Czech MPs abolish infant institutions and raise remuneration for foster parents, bill now heads to Senate
The remuneration paid by the Czech state to foster parents is apparently going up and will be based on the minimum wage, and the per-child state contribution to shelters that provide temporary care to young children will also be increased. The Government's bill on the social and legal protection of children was approved by the Chamber of Deputies on 6 August by 99 of the 113 MPs present.
A group of legislators led by Pirate Party member MP Olga Richterová had proposed amendments to the bill which mean the lower house has now practically abolished "infant institutions" by setting an age limit on children's institutional care. Senators will now receive the bill for assessment.
It was the abolition of infant institutions that sparked the broadest debate in the lower house. "Institutions are harmful to very young children," Richterová asserted.
Czech Government Human Rights Commissioner Helena Válková (ANO) also said she believed the time had come for children under three to no longer be placed in institutional facilities in the Czech Republic. She emphasized that the bill provides sufficient time to prepare the change and make sure that infants living with disabilities and siblings under three will not remain without aid.
Communist MPs spoke most frequently against closing the infant institutions. According to MP Hana Aulická Jírovcová (Communist Party of Bohemia and Moravia - KSČM), institutonal facilities are, in some cases, the last option for the care of young children.
The Communist Party MP also asserted that there are not enough high-quality foster caregivers in the Czech Republic to absorb the number of children under three needing care. She also called the attempt to end infant institutions a populist move ahead of the autumn elections.
In votes held on different parts of the package, the Chamber of Deputies supported a series of amendments on children's institutional care submitted by the group of MPs around Richterová, despite the Social Committee in the lower house opposing the bill. Czech Foreign Minister Jakub Kulhánek appeared in the Chamber of Deputies on behalf of Labor and Social Affairs Minister Jana Maláčová (both from the Czech Social Democratic Party - ČSSD) to support those amendments to the bill.
The Foreign Minister said he believes the gradual transformation of foster care for children under three is feasible. The adopted regulation, proposed by MP Petr Dolínek (ČSSD) and MP Aleš Juchelka (ANO), says the amount of foster parents' remuneration will depend on the minimum wage, on the number of children being cared for, and on the state of the children's health.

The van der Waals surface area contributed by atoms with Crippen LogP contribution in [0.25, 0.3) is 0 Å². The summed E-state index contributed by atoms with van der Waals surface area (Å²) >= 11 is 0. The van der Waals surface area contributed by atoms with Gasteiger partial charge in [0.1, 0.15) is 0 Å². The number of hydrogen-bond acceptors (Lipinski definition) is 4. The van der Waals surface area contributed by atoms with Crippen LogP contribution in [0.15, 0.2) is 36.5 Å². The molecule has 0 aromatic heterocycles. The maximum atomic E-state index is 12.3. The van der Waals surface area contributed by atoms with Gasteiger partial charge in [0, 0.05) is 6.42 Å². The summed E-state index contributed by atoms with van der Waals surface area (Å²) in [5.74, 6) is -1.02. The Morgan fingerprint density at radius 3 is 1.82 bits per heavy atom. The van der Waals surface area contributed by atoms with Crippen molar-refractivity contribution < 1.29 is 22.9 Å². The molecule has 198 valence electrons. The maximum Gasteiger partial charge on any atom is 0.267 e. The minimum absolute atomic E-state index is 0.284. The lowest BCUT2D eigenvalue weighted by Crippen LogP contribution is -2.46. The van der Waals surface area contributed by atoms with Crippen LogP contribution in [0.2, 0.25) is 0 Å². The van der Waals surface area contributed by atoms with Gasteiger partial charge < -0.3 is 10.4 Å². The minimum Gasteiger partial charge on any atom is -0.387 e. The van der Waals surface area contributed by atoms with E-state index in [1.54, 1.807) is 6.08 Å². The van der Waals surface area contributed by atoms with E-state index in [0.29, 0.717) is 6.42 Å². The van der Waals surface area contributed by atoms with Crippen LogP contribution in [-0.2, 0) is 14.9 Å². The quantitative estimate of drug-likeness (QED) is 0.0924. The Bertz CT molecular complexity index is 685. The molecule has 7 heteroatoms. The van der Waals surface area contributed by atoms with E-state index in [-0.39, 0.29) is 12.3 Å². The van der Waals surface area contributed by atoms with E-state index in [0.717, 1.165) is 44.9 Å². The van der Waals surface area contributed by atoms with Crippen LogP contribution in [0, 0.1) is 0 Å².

In the case of children living with disabilties, the foster parent remuneration will be higher. The basic remuneration for caring for one healthy child would be equivalent to the minimum wage.
For foster parents providing care on an immediate, temporary basis, the basic remuneration would be 1.8 times the minimum wage. If a child is being provided foster care by relatives, they will receive a new, non-taxed benefit called a foster care allowance instead of remuneration, according to an approved amendment to the bill.
The amount of the foster care allowance would depend on the subsistence level of the caregiver, on whether that relative already has a legal maintenance obligation to the child, and on whether the child is physically disabled. The per-child contribution for temporary shelters will grow, according to the proposed scheme, from CZK 22 800 [EUR 900] monthly to CZK 36 000 [EUR 1 400] monthly.
The cabinet had originally proposed raising the contribution to CZK 30 000 [EUR 1 200] monthly, but MP Jan Bauer (Civic Democratic Party - ODS) pushed for the higher increase. Despite the Foreign Minister and the lower house's Social Committee supporting the idea, the Chamber of Deputies rejected a proposal from MP Karla Šlechtová (ANO) that would have allowed a child to be entrusted to the joint foster care of two people who are not each other's spouses.
In her justification for the proposal, Šlechtová said such couples could be registered partners, people living in unmarried cohabitation, or two people not living in the same household, such as two persons who are related to each other or divorced foster parents. The Chamber of Deputies also amended the bill with regard to the consent from child welfare authorities for children to stay in facilities for minors requiring immediate assistance, with regard to court-ordered preliminary measures on the regulation of such a child's circumstances, and with regard to who is authorized to access such case files.
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